Every night as a child I’d go to bed and kiss daddy goodnight. I’d hear him telling me how much he loved me. The only problem was that daddy was in a picture frame and his voice was a recording, while my actual dad was half a world away fighting a war. There were two deployments. One was only supposed to be a year and a half, but then got extended to almost two. There was a year in between the two, and then the second deployment was another year. When I was little, all I knew was that it’s hard with daddy away and I just wanted daddy to be home. I thought it was dumb that my dad had to be away. Little did I know, that this war would influence my life entirely. Even when I realized it was changing my life, I didn’t know the direction.
My mom now always tells me a story from when I was born. I was the first child and when I was born my dad wouldn’t ever let me go. My grandparents were asking if they could hold me for a while but my dad didn’t budge, even for them. As I grew, this never really changed, I guess people would call me a daddy’s girl. We were inseparable. Dad would always trump mom. He would tuck me in at night and help with the remote to the TV. Until a day that would change my family forever. We all said goodbye and cried as the bus brought my dad away to fight for his country in a completely foreign place. While back at home we felt like we were in a completely foreign environment too.
The first deployment I was three years old. I don’t remember a lot from this deployment. However, I do remember that I had a newborn little brother that was everything I ever wanted. This quickly changed when he started to talk, but he was still a responsibility of mine. I had to watch him while mom was making a bottle or just had to keep an eye on him when mom wasn’t watching. In the second deployment, I was around six years old. I’d watch my brother while my mom was washing dishes, doing laundry, or cleaning the house. I also started to not ask for very much help. My mom was always very busy and I didn’t like to trouble her. Right around that age, I started to go to school. This is where I met my best friend. She would actually refuse to go into class everyday until I got there. I took this responsibility and made sure I was there everyday for her. Even with these small responsibilities, I thought life would be easier when dad gets home and everything will fall perfectly back into place.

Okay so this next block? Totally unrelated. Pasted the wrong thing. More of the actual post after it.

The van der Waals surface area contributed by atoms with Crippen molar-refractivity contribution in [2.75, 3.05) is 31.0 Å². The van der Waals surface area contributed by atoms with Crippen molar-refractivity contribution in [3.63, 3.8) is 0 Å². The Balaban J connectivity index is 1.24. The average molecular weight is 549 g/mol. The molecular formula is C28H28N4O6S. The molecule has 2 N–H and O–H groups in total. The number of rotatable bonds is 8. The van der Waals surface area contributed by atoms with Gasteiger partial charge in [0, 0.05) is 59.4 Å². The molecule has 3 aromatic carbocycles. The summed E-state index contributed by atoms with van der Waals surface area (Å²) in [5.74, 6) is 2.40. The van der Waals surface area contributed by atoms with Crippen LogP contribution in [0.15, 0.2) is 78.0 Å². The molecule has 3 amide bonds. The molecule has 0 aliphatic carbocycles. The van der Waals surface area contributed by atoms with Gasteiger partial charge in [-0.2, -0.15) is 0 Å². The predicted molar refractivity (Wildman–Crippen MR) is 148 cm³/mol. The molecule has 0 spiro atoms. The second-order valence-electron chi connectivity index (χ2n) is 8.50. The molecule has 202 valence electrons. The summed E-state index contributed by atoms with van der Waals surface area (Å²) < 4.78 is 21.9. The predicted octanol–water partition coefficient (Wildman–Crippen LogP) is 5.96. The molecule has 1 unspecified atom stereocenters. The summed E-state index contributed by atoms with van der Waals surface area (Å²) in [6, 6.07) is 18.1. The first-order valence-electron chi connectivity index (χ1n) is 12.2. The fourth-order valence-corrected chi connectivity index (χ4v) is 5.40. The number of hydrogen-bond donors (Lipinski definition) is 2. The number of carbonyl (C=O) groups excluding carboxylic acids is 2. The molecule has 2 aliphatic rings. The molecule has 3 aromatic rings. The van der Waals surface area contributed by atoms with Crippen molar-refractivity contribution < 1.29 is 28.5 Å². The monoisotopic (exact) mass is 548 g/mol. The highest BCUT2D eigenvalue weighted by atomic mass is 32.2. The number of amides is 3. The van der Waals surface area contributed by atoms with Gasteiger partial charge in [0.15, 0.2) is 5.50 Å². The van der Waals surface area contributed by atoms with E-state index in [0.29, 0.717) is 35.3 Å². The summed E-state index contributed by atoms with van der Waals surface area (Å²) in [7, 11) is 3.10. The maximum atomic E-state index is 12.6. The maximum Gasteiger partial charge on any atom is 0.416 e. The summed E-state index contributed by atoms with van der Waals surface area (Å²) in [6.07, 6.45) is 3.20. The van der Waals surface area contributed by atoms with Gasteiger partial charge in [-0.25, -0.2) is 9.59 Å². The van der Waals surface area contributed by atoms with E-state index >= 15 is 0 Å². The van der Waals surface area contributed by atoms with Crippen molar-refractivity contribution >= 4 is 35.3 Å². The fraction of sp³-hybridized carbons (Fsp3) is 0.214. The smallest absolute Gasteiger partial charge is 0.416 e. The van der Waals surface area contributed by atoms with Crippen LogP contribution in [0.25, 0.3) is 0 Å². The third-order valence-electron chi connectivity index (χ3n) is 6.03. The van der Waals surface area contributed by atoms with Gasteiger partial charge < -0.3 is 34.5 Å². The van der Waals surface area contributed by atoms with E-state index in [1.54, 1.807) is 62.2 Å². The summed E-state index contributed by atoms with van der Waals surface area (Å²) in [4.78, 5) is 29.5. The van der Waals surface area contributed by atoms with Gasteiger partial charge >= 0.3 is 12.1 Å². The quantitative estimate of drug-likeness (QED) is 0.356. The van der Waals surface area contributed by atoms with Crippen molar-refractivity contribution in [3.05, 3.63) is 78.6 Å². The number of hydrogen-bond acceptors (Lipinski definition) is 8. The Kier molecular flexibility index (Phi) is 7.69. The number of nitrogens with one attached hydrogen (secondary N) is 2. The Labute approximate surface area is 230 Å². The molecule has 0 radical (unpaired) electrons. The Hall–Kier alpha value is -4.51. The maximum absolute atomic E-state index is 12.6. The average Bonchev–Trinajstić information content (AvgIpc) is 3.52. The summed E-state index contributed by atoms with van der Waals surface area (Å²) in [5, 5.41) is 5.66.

The day came that we all longed for, yet it wasn’t perfect. He was finally home where we knew was safe. I wanted everything to go back to normal, but our family didn’t know normal. The adjustment was very hard on our family. My dad wanted to fit right back in, but we closed that gap of reliance on another parent. He was so used to waking up and getting a job done. Now, he woke up, drove his kids to school, went to work, and got home to be expected to be a husband and father. These are roles he's always had, but he somehow lost them a whole world away. My mom was having a hard time too with not being in complete control. She had another parent to help, but the adjustment took time. My brother and I had a tough time trying to find our middle again. We were so used to only be bossed around by one parent. Two parents seems so normal, but yet again I’m reminded how unnormal my family is.
So once again we needed to find another normal. Right around then, we really started being around more military families. It helped everyone in our family to feel connected and not so different. One instance was when we went to a program for military families. We broke up from our parents, so we could have time to talk about kid specifics. I know we talked about how the war affected us, but I mostly remember all the fun we had. I also went to the school counselor for a bit just to talk some things out. I met with her every day during my snack time, and she taught me so much. Mostly, I think she helped me with my communication. Talking to my mom, not holding everything inside, and not being afraid to ask for help were skills she taught me. Those skills really helped me then, but are helping me even more today. All of those people impacted my life in ways I wouldn’t have gotten if it weren’t for the war. After having my dad home safe and sound, it cleared my head. Maybe the war wasn’t all bad.
It’s hard to say when I first realized that I was different, but I do know why. I used to wonder, why does school seem to be not that hard? Or, why everyone thinks I’m older than I really am? I realize now that I couldn’t let my father down. He was sacrificing his life to save millions of people, so the least I could do is try my hardest every day. When I was younger I matured a little faster with little instances that included: having the responsibility of a little brother, only relying on one person, being there to walk a friend into school, learning to do stuff on my own, not being afraid to ask for help, and learning to communicate. These skills have paved the path of my life in such a positive direction. The war was extremely hard on my whole family, but it only made me stronger. When you're young it’s hard to see the good in such terrible things, but I’m glad that a terrible event like war, helped me to be more of an independent person that’s ready to take on the world with one hardship at a time.